A team of technological gurus work behind the scenes maintaining the secure application for total force utilization. Mr. Matthew Seigler, Ms. Lena Bosheh, and Mr. Mason Glover collaborate in an agile environment on various tasks and projects vital for LEaDeR’s efficiency, such as troubleshooting server issues, importing new data and profiles for new users, documenting database protocols and procedures, and performing coding tasks to enhance the system’s capabilities based on user needs. 

“We meet with the program managers bi-monthly to go over current development and prioritize our backlog for future sprints. In these meetings, we get a chance to collaborate and devise solutions which solve business needs for AFCLC and the total force. We often work with LDCs and the FAO team as well to better understand their day-to-day routines in order to help them work more efficiently,” Glover said.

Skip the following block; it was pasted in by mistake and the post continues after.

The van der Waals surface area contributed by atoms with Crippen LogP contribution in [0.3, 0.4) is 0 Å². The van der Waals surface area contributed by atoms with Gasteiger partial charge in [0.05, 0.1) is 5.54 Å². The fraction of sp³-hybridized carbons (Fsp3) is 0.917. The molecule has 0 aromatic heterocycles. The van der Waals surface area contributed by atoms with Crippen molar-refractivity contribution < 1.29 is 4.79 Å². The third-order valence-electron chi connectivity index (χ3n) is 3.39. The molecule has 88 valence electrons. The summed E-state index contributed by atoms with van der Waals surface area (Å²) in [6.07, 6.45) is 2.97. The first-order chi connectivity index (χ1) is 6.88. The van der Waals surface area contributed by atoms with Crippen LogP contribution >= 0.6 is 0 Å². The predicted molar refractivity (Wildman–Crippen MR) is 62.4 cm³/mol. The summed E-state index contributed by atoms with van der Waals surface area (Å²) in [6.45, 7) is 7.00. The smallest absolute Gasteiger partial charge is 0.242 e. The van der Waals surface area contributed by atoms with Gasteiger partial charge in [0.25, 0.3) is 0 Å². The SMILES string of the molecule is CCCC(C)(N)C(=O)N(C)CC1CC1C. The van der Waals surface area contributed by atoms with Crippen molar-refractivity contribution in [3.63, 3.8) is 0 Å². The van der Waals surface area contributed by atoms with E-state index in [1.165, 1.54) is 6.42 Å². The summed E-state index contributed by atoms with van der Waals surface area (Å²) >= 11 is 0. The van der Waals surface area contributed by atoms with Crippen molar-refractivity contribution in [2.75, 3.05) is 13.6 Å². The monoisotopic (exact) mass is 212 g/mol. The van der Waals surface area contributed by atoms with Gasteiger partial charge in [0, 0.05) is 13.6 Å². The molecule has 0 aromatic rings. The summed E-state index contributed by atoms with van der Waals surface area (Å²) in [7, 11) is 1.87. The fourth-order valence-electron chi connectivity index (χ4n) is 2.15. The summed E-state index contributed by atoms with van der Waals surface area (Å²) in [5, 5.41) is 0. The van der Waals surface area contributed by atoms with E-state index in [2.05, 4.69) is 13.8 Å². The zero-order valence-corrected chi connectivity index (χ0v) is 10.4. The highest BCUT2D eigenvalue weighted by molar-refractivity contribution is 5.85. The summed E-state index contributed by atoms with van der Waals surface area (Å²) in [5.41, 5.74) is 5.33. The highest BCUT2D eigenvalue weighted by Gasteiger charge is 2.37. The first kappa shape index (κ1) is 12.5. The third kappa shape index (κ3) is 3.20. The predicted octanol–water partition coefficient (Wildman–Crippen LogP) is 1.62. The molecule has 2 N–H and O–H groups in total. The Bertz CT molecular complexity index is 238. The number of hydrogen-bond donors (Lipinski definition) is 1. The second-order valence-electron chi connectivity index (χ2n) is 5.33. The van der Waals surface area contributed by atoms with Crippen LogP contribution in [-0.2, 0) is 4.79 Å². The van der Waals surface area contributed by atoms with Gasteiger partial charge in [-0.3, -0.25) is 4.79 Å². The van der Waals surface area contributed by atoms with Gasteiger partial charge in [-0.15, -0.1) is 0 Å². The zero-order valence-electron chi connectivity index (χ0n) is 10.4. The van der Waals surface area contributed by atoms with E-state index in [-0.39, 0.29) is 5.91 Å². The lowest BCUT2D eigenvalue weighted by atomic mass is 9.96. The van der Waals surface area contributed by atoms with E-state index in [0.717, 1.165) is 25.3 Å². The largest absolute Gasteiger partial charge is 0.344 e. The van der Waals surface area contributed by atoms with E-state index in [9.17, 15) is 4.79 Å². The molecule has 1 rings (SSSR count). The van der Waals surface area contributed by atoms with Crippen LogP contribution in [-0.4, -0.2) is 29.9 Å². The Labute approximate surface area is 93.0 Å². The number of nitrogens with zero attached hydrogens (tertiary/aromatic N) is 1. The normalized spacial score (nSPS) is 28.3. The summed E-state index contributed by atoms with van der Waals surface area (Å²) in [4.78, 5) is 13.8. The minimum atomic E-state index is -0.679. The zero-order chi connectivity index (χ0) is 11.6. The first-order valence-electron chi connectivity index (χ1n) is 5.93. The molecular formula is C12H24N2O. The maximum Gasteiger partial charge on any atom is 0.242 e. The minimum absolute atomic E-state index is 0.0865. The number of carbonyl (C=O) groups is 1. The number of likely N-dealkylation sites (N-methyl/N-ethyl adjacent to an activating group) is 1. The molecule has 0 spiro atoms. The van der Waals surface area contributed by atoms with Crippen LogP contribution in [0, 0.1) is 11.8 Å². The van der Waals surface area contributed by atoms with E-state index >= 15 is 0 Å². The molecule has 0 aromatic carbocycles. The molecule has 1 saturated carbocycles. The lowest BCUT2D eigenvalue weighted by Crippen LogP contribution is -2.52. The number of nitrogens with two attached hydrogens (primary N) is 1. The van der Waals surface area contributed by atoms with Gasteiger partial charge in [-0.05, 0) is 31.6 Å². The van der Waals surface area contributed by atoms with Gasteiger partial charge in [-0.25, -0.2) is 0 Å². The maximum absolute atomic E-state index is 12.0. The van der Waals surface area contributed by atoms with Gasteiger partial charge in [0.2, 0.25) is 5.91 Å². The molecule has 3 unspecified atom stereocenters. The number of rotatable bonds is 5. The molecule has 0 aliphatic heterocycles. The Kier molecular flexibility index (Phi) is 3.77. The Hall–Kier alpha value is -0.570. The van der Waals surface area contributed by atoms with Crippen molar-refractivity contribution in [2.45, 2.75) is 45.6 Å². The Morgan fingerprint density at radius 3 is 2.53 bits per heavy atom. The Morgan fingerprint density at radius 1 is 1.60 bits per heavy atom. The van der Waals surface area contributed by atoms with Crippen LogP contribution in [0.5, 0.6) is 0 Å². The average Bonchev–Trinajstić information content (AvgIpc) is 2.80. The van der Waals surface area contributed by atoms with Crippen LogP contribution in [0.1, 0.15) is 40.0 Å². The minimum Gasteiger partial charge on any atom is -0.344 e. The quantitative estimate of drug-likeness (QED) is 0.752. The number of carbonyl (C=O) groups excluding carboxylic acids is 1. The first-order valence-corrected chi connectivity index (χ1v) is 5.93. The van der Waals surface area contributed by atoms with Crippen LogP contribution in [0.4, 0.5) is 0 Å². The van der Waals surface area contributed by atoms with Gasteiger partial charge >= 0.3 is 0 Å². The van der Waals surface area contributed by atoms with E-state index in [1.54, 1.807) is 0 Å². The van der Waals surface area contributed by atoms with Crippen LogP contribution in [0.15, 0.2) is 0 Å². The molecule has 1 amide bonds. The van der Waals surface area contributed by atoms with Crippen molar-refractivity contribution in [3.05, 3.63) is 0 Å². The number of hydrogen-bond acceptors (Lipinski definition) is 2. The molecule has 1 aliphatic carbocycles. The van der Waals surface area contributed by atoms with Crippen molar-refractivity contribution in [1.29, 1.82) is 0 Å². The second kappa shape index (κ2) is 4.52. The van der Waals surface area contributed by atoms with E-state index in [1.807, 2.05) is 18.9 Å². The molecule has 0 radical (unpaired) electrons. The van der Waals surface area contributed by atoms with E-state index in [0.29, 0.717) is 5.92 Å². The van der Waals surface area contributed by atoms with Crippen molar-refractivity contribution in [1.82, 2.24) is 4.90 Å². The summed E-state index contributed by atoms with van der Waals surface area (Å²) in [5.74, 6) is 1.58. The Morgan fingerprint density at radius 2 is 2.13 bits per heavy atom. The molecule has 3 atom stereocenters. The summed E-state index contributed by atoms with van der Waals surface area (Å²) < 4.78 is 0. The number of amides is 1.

With the work of the LEaDeR Development Team, the application is utilized across all areas of AFCLC, the total force, and DOD organizations.

 “LEaDer has served as an integral supportive tool in some high-level missions, such as Operation Allied Refuge. Seeing the impact and utilization of LEaDeR in real-world missions is the most rewarding part of the job,” Seigler said.

According to Glover, “LEaDeR makes having the right person, in the right place, at the right time an easy process and gives our service members a tool to continue developing their skills.” 

To enhance the performance and access to LEaDeR for the total force, AFCLC is in the process of migrating the application to a cloud-based platform.

“We’re excited about the migration to a new platform that will give us more space and flexibility to work with,” Bosheh said. “We are consistently training, collaborating, and getting feedback to ensure LEaDeR remains the secure, innovative, and dynamic system that the Air Force needs.”

The LEaDeR Development Team also works with the Analytics department to provide AFCLC leadership with critical information for decision making.